Read more

Suffering that Transforms

Our suffering is not without purpose. God’s plan is what is best for us (although perhaps not what we would choose). In His mercy, we are privileged to participate in the usurping of evil and the transforming of sorrow. Yet, some redemption wait’s for eternity. However, we know God remembers and redeems every last tear. Until that time, He offers reminders found in beauty, food, good friends and sexual intimacy that whisper there is more. That more is found in God as we wait for the Great Consummation. He loves us enough to not give us what we want--what in the end will kill us. Rather, He gives us what we desire most–Himself.

Read more

Overcoming Evil (Sexual Abuse)

People have said to me, why is sexual abuse such a big deal? My immediate reaction is to wonder if the person asking that question has been abused. For how could a healthy parent envision their trusting five-year-old son or daughter being touched and sexually aroused for the pleasure and exploitation of an adult and not wonder about its impact? It takes just a moment for innocence and childhood to be lost forever, and a lifetime is spent unveiling the heart from self-protective walls. Children of abuse will never relax in their mother’s arms the same way they did before the violation, nor will they rest with the same abandon in their spouse’s embrace. The damage to the soul will eventually erupt into external realities. "The incident of shame, depression, and dissociation have been found to be primary symptoms of significant trauma, especially sexual abuse," states Dr. Allender. Other problems often associated with sexual trauma are compulsive disorders such as alcohol and substance abuse, eating disorders, sexual dysfunction, poor self-esteem and narcissistic grandiosity, and a host of stress related disorders such as intestinal problems, lower backaches, neck and jaw pain and chronic headaches.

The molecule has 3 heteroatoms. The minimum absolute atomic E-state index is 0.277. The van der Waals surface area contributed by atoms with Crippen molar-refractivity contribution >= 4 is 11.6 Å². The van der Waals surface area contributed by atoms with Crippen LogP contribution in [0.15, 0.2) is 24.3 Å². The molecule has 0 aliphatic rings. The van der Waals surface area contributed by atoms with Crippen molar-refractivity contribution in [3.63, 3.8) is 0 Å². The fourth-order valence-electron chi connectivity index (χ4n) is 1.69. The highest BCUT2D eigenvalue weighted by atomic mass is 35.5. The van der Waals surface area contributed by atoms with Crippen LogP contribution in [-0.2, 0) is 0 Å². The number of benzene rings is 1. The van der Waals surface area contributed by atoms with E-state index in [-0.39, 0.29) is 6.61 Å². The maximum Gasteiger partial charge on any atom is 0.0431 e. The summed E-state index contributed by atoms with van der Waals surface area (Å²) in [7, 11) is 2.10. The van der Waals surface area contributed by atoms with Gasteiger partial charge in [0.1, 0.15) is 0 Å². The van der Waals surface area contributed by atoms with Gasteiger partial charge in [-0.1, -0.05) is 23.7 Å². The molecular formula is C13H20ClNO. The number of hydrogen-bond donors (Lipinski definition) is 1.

Read more

Love Looks Inside So We can Look Out

>“It’s all about me,” my good friend Terrie laughed. “It’s always more about me than I’d care to admit when it comes to relationships.” Paul said the same thing, when he declared, “I’m the chief sinner of all” (1 Tim. 1:15). Even Socrates acknowledges, “An unexamined life is not worth living.” This brings up two important questions: How do we acknowledge our brokenness without drowning in introspection and self-loathing? And how do we pursue spiritual growth and healing without making it a remedy for our brokenness?

Read more

Margaret Bernhart Profile

Margaret Bernhart LMHC

Margaret Bernhart

LMHC

2050 Kings Circle S
Neptune Beach, FL 32266
904-510-2567





One of the most profound desires of every human being is to be known, observed and touched by the soul of another. -MB